He had become President that year because the College of Steubenville was breathing it’s last. The Board of Trustees saw no other viable option short of selling the place to the Ohio State University system. Students would prank the school by painting FOR SALE on bed sheets then drape them over the sign on Rt 22 at the entrance.

    Fr Scanlan was at that time under the influence of Ralph Martin (later made a Trustee along with Tom Monaghan of Domino’s Pizza), Steven B Clark (Co-Coordinator of the Word of God Covenant Community with Ralph Martin) as well as Derick Prince and the other four Protestant Brothers of Christian Growth Ministries.

    Fr Scanlan believed -via a prophetic word from God that he received- that he was charged with ‘guarding the Catholic Gate’ of the Word of God/Sword of the Spirit Covenant Communities. This would have been in 1977, three years after becoming President. He was -in his position as President of the Catholic College of Steubenville, as a Catholic Priest and as Sr Coordinator of the Covenant Community to be a counter argument to those who accused the Sword of the Spirit of being an organization outside the Catholic Church. You can read the prophecy here: https://www.scribd.com/document/20484406/Sneaking-the-Sword-of-the-Spirit-Into-the-Catholic-Church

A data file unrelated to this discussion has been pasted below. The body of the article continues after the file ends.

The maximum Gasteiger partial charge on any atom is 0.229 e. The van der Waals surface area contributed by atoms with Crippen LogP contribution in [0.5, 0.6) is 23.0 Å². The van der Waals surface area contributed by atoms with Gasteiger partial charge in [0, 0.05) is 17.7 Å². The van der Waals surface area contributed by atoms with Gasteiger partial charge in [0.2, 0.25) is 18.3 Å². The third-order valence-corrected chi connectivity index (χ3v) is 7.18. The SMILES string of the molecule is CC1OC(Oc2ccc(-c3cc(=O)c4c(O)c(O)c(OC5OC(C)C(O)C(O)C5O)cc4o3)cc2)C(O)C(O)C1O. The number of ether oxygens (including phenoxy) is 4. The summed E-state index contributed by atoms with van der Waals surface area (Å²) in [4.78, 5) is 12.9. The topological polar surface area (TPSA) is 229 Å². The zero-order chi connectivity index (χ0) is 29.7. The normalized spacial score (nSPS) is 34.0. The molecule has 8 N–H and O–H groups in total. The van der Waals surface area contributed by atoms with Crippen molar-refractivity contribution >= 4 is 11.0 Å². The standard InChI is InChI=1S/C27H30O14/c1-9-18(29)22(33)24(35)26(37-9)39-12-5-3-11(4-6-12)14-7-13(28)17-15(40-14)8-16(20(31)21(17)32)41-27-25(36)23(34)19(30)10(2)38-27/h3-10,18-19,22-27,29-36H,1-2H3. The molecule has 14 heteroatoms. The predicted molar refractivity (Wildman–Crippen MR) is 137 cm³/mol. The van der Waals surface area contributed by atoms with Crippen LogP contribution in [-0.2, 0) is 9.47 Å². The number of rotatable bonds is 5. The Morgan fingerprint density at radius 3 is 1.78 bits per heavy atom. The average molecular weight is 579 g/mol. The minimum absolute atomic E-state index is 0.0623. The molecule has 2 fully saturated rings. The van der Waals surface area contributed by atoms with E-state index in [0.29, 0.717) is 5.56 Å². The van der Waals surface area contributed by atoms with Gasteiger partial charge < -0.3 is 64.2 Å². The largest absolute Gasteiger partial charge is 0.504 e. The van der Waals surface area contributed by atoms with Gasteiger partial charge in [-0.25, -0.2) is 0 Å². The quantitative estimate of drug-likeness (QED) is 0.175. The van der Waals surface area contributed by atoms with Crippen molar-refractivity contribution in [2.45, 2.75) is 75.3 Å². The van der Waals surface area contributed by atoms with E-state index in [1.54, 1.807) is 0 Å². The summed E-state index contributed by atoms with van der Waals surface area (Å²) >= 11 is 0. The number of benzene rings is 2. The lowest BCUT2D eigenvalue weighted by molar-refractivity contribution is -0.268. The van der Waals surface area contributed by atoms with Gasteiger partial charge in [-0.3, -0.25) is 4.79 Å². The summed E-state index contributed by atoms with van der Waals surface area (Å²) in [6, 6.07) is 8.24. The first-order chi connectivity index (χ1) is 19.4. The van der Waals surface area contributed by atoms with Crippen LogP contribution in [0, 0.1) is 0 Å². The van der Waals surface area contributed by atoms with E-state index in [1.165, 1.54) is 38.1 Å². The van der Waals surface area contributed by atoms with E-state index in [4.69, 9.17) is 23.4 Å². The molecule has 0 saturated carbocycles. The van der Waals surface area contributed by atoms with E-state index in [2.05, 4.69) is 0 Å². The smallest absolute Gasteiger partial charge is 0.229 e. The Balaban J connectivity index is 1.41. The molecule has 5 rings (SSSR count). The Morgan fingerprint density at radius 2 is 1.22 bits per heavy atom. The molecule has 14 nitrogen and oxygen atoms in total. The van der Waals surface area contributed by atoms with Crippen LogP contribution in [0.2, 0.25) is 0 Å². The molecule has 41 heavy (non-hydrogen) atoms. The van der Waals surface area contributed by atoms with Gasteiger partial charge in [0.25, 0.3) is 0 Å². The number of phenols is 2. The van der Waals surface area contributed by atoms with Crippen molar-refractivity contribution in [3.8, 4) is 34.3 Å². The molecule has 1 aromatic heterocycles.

So from 1977 till he resigned his position as Senior Head Coordinator of the Servants of Christ the King – a Branch of the Sword of the Spirit – in May of 1991, I can tell you from personal experience that Fr Scanlan was utterly devoted to the Sword of the Spirit. He was devoted to the idea that you could be Catholic and fully participate in a non-denominational group.

    It wasn’t until 1994 or three years after Bishop Ottenweller kicked the Sword of the Spirit out of the Diocese of Steubenville that Fr Scanlan was able to renounce the Sword of the Spirit in private letters written to me and my former spouse.

    It is my observation that Fr Scanlan was totally devoted to the Sword of the Spirit. I was told by the Chairman of the Visitation Team (Fr James LeBar) that Fr Scanlan was fighting the Bishop’s investigation every inch of the way.